This is absurd. Over the past month, the United States hasn’t been able to go a full week without a devastating public shooting — but we still have stuff like this rising from the collective woodwork.
Meet Cody Wilson, a University of Texas Law student and founder of Wiki Weapon, a new venture aiming to merge the growing popularity of 3D printers, the internet age, and deadly weaponry.
Step right up, get your cheap, do-it-yourself gun right here. And while you’re at it, why don’t you just shoot me in the face, too….
I like the way Adam Clark Estes at Vice’s Motherboard blog sums up the story:
The 3D-printing gun enthusiasts are at it again coming up with master plans to democratize weapons manufacturing, and this time, they’re doing it in the name of the First Amendment. That’s right. The Second Amendment is important too, but according to the visionaries at the loosely organized advocacy group Defense Distributed, this mission is all about freedom of information. They’re calling it the “Wiki Weapon Project”. The ultimate goal: create a deadly 3D-printed handgun that anybody can assemble in the comfort of their own home.
The Defense Distributed website has this video on the home page and it provides an insight into Wilson’s motivation:
Andy Greenberg of Forbes also spoke to Wilson:
“We want to show this principle: That a handgun is printable,” says Wilson, a 24-year-old second-year law student at the University of Texas. “You don’t need to be able to put 200 rounds through it… It only has to fire once. But even if the design is a little unworkable, it doesn’t matter, as long as it has that guarantee of lethality.”
And it seems that these guns would have that “guarantee of lethality,” according to Forbes:
If all goes according to plan, the thousands of owners of those cheap 3D printers, which extrude thin threads of melted plastic into layers that add up to precisely-shaped three-dimensional objects, will be able to turn the project’s CAD designs into an operational gun capable of firing a standard .22 caliber bullet, all in the privacy of their own garage.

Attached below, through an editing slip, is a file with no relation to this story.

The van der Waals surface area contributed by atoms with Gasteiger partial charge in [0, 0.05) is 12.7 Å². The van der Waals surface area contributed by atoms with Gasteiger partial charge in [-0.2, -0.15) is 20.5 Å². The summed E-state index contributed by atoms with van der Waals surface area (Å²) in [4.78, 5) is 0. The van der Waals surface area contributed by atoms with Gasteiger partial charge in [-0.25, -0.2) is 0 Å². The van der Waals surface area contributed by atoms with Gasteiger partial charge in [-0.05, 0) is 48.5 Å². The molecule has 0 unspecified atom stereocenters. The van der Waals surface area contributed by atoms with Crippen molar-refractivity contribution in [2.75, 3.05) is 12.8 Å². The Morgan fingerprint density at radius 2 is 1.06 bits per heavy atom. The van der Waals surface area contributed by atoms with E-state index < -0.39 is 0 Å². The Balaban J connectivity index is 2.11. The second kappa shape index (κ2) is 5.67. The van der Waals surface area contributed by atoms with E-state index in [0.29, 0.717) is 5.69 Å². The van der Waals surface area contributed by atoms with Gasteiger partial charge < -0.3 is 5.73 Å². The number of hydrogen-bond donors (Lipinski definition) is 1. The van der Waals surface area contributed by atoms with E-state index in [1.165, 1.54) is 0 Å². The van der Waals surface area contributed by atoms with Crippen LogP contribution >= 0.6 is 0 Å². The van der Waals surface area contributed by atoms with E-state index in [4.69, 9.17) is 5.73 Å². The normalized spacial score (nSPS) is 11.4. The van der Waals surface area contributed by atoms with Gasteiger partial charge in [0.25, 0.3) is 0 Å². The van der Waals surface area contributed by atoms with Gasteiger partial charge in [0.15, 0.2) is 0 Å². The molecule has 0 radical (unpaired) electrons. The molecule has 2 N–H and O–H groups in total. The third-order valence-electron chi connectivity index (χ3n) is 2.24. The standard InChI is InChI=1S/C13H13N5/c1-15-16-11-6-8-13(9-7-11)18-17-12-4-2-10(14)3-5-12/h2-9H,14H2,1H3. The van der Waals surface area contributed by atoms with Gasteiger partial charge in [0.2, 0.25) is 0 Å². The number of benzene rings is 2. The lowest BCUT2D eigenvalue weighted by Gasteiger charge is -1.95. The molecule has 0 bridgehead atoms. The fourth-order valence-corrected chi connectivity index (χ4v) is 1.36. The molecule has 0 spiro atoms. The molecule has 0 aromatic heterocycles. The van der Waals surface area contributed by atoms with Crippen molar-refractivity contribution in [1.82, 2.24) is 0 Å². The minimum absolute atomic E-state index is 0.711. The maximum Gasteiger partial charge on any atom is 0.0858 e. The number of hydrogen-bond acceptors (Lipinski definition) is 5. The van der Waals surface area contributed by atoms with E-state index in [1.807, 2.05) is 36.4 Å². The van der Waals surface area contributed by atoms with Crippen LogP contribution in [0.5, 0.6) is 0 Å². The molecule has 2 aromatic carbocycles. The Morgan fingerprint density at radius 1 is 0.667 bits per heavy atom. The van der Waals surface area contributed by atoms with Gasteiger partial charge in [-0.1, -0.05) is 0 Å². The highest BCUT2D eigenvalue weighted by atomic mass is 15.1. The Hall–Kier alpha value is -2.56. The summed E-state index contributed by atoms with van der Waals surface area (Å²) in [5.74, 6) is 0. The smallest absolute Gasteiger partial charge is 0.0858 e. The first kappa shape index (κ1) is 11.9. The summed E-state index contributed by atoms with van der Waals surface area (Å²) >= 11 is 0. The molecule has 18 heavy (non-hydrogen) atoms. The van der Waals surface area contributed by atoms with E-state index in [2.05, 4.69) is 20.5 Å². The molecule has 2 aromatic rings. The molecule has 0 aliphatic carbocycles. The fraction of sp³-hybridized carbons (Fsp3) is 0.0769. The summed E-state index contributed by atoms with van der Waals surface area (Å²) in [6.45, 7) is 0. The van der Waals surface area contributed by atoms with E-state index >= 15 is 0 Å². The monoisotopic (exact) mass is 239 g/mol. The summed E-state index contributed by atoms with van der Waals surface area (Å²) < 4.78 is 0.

Check out the website of Defense Distributed. It’s even got a “manifesto.” I imagine, depending on a person’s general political stripes, responses will range from, “Awesome! How innovative and anti-tyrannical!” to “OMFG, this is terrifying.”
Because of course! What would I do with myself if I never learned whether 3D printers (which are really freakin’ cool), normally used for making jewelry or sunglasses and things not designed for killing, could also spit out rifles.
Wilson and Co. justify their project via bizarre First Amendmendment-ish logic that seems to connect the concept of file-sharing and the open-source ethos with the ability to make your own gun:
Guns prove out some of our younger generations’ beliefs about information and sharing at an extremity. If we truly believe information should be free, that the internet is the last bastion of freedom and knowledge, and that societies that share are superior to societies that censor and withhold, then why not guns?
The firearm has pride of place in underlining an individual’s significance as a moral agent.
Frankly, it makes no sense to me. And timing-wise, the group’s recent unveiling feels in particularly poor taste after the recent, high-profile shootings across America. But when the group inevitably moves forward with their project, I want to beg them: Please. Don’t. Be. Stupid.